Israel bolsters army presence along Lebanon border

Measures taken in anticipation of a retaliatory attack by Hezbollah, after strike that killed Iranian general, 11 others

Tamar Pileggi is a breaking news editor at The Times of Israel.

The IDF bolsters its presence in northern Israel on  January 21, 2015, following an airstrike in which several Hezbollah members were killed.  (Photo credit: Basal Awidat/Flash90)
The IDF bolsters its presence in northern Israel on January 21, 2015, following an airstrike in which several Hezbollah members were killed. (Photo credit: Basal Awidat/Flash90)

The IDF further bolstered its presence along the Lebanon border Thursday in anticipation of a possible retaliatory attack by Hezbollah for an airstrike on members of the terror group allegedly carried out by Israel on Sunday.

According to defense officials, the IDF has mobilized ground and air forces to the border region and deployed Iron Dome anti-missile batteries throughout northern Israel as precautionary measures.

Israeli TV reports noted “a massive military presence” in the North, with locals speaking of the highest tension in the area since the 2006 Israel-Hezbollah war.

Heightened tensions along the border are the result of a deadly airstrike that killed 12 Lebanese Hezbollah operatives and Iranian Revolutionary Guard Corps members near Quneitra, on the border with Syria on Sunday. The dead included an Iranian general and a senior Hezbollah commander, Jihad Mughniyeh, son of slain terror mastermind Imad Mughniyeh.

The Israeli government has not confirmed it was involved in the airstrike on the record, but officials have admitted as much off the record.

Iranian officials have threatened harsh retaliation against Israel for Sunday’s strike. Revolutionary Guards chief Mohammad Ali Jafari said Tuesday that Israel should anticipate “devastating lightning,” according to the Iranian Tasnim news agency, and that Iran would widen its support for Muslim fighters in the Middle East “until the final collapse of the Zionist regime.”

A Kuwaiti newspaper reported Thursday that the Iranian general, Mohammed Allahdadi, was the target of Israel’s alleged aerial strike, countering anonymous Israeli claims that the military was unaware of Allahdadi’s presence in the targeted convoy.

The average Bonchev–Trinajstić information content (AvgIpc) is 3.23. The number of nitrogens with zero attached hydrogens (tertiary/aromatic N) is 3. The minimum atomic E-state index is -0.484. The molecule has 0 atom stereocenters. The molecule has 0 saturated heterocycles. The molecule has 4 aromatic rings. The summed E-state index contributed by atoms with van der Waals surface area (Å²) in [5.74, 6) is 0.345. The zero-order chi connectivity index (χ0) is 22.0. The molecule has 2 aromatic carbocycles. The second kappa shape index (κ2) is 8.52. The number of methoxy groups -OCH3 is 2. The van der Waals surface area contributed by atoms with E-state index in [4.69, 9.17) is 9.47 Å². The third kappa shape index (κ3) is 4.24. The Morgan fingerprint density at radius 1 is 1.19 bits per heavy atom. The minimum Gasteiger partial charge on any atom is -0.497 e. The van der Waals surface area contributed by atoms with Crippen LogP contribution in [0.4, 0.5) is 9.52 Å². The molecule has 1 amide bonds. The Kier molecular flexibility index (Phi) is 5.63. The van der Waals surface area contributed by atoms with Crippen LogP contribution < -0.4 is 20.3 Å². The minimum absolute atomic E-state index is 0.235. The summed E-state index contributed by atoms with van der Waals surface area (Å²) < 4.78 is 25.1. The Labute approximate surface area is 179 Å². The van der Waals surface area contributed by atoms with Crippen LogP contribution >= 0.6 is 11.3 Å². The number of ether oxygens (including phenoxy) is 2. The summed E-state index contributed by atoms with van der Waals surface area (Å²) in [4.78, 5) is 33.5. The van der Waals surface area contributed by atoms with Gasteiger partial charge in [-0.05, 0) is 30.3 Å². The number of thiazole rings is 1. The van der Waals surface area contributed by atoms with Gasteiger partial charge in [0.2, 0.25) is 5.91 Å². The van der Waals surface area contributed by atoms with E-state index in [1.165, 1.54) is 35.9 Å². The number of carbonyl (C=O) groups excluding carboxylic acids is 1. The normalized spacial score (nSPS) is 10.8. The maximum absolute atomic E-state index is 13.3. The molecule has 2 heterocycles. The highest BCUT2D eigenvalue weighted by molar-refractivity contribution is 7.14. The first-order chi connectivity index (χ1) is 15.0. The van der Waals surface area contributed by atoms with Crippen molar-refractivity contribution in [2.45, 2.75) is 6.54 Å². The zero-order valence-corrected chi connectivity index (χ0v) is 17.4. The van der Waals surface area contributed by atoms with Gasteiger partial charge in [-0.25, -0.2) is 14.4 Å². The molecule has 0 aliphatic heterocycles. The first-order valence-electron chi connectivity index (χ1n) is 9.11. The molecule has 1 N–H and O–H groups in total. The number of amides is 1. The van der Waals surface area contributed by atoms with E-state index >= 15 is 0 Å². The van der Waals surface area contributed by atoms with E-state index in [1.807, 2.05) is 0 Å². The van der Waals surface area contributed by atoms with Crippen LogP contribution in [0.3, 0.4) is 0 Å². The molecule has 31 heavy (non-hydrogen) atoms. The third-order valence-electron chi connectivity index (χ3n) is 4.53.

A source also told the paper that Iran was unlikely to respond directly but would instead continue to arm Hezbollah.

An unnamed Israeli official had told Reuters on Tuesday that Israel was sure it was striking “an enemy field unit that was on its way to carry out an attack on us at the frontier fence” rather than a high-ranking Iranian Revolutionary Guards (IRGC) general.

But anonymous “knowledgeable sources” told Kuwaiti daily al-Rai that Israel knew exactly who was in the convoy, and why he was visiting the Golan Heights.

On Wednesday, a terror alert was called for northern communities after the army suspected a breech of the border fence with Lebanon, prompting authorities to close nearby roads and instruct local residents to remain indoors due to a possible infiltration by Hezbollah operatives. The alert was called off a short while later after the IDF confirmed that it was a false alarm.

Hours before the infiltration scare on Wednesday, a convoy of civilian vehicles in Lebanon flying Hezbollah flags fired shots in the air near the border.

According to reports in Lebanese media this week, Iran and Hezbollah, in coordination with the Assad regime, were preparing “a large strategic plan” to engage the IDF along the 150-kilometer (93 mile) Israeli border with Syria and Lebanon, and training local militias on the Syrian Golan to combat Israel.

In the wake of rising tensions, IDF Chief of Staff Benny Gantz canceled an upcoming trip to a NATO conference of military chiefs in Europe

The IDF’s Northern Command told residents to expect road closures, an increase of military traffic on roads, and air force activity overhead.

Adiv Sterman and Elhanan Miller contributed to this report.

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